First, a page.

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University sets community forum on rezoning Main Station land


Land parcel at the Main Station Field Laboratory proposed to be rezoned by the University of Nevada.

Presentations and discussion on tap for evening of Feb. 21


A community forum to present and discuss information about the proposed rezoning of the University of Nevada, Reno’s 104-acre South McCarran parcel, part of the University’s 1049-acre Main Station Field Laboratory, is set for Tuesday, Feb. 21, from 5 to 7:30 p.m., at the Joe Crowley Student Union.

The event doors open at 5 p.m. and University representatives will be on hand. Remarks begin at 5:30 p.m. followed by a question and answer period.

The 104-acre parcel, located south of I-80 on South McCarran Boulevard, was annexed into the City of Reno last year and the University has a rezoning request before the city council to change the zoning from LLR-1 (large-lot residential) to a Planned Unit Development. In November, the city planning commission recommended the city council approve the rezoning.

At the University’s request and with the support of those expressing concerns, the Reno City Council postponed the item to March to allow time for further discussion of issues, to inform the public and correct any misinformation about the rezoning.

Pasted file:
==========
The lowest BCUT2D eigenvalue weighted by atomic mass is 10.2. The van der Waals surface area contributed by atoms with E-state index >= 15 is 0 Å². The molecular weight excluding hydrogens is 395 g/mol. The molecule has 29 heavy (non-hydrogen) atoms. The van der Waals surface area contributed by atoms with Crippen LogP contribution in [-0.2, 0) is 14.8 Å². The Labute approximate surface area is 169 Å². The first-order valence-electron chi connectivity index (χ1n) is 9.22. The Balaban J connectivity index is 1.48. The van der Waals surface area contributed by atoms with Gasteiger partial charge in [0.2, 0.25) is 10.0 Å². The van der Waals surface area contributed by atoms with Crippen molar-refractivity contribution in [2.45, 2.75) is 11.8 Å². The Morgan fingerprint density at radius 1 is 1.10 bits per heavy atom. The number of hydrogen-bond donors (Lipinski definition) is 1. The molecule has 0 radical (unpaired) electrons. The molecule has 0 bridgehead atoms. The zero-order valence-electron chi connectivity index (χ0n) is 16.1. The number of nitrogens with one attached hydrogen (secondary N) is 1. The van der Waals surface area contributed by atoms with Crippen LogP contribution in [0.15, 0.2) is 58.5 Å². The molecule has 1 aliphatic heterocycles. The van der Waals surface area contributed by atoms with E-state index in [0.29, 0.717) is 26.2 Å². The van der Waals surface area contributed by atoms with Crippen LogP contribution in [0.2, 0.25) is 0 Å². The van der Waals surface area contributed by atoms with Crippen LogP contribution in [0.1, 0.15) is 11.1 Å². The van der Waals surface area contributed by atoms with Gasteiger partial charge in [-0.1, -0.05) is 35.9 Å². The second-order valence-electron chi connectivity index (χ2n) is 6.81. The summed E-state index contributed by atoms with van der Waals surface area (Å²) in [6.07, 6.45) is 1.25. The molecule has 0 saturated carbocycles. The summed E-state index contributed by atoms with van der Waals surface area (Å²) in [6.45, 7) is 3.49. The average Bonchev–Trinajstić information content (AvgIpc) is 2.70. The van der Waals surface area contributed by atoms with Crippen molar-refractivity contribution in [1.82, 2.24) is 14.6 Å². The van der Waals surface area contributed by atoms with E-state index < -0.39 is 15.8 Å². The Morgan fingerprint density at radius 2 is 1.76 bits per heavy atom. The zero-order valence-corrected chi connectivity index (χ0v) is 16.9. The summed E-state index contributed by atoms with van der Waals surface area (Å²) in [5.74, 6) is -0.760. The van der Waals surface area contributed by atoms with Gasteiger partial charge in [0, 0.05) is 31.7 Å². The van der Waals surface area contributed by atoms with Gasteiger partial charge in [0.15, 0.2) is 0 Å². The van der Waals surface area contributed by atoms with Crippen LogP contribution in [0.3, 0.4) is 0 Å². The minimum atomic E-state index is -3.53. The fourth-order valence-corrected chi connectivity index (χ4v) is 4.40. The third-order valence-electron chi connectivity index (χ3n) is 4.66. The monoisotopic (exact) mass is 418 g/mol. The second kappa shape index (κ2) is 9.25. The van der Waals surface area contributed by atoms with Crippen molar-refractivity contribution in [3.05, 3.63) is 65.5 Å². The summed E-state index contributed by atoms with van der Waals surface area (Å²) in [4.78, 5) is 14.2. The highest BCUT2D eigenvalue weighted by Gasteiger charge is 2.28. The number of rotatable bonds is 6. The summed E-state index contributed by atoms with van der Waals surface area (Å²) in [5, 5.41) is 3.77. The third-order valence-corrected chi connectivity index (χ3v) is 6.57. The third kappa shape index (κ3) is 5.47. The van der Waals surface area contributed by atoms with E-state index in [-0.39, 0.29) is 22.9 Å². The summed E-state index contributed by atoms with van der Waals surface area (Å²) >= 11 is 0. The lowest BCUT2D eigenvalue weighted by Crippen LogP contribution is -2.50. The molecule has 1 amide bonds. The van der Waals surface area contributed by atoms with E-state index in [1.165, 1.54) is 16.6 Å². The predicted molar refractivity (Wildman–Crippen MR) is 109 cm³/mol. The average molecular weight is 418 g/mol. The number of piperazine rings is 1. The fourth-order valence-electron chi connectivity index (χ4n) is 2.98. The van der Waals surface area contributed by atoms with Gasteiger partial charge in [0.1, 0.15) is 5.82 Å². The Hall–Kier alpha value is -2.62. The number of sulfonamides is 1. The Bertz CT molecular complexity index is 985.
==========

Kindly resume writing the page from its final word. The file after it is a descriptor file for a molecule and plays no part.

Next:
“We heard a number of concerns at the City Council meeting and will listen for additional input and ideas at the community forum,” University President Marc Johnson said.

The forum will include short presentations by University officials and a panel to answer audience questions about the rezoning and the University’s plans for the Main Station Field Lab. Written statements may be submitted as well. Questions can be submitted ahead of the forum by emailing to [email protected].

The third and fourth floors of the Brain J. Whalen Parking Complex on North Virginia Street will be reserved for this event and directional signage for parking will be posted.

“We don’t have any plans to sell or develop the South McCarran parcel at this time,” Johnson said. “The rezoning is being put in place to preserve the value of the parcel and protect the possibility of development in the future.”

The University’s request to rezone the parcel to a Planned Unit Development is compatible with zoning codes and regional master plan requirements.

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